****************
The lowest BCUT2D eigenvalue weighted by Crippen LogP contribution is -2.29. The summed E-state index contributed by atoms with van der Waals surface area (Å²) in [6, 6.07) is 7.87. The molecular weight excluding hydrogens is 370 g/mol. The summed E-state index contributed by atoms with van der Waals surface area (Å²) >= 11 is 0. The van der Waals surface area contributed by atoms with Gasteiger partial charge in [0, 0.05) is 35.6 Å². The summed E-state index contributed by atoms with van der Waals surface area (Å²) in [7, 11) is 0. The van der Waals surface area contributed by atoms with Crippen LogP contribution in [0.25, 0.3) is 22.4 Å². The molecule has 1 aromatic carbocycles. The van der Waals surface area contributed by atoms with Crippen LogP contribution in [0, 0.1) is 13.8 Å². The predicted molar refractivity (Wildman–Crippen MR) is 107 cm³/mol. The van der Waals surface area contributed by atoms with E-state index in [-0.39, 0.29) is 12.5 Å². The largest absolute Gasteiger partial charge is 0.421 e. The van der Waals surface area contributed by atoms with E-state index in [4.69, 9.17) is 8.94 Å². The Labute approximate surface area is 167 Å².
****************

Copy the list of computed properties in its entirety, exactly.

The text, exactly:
The lowest BCUT2D eigenvalue weighted by Crippen LogP contribution is -2.29. The summed E-state index contributed by atoms with van der Waals surface area (Å²) in [6, 6.07) is 7.87. The molecular weight excluding hydrogens is 370 g/mol. The summed E-state index contributed by atoms with van der Waals surface area (Å²) >= 11 is 0. The van der Waals surface area contributed by atoms with Gasteiger partial charge in [0, 0.05) is 35.6 Å². The summed E-state index contributed by atoms with van der Waals surface area (Å²) in [7, 11) is 0. The van der Waals surface area contributed by atoms with Crippen LogP contribution in [0.25, 0.3) is 22.4 Å². The molecule has 1 aromatic carbocycles. The van der Waals surface area contributed by atoms with Crippen LogP contribution in [0, 0.1) is 13.8 Å². The predicted molar refractivity (Wildman–Crippen MR) is 107 cm³/mol. The van der Waals surface area contributed by atoms with E-state index in [-0.39, 0.29) is 12.5 Å². The largest absolute Gasteiger partial charge is 0.421 e. The van der Waals surface area contributed by atoms with E-state index in [4.69, 9.17) is 8.94 Å². The Labute approximate surface area is 167 Å².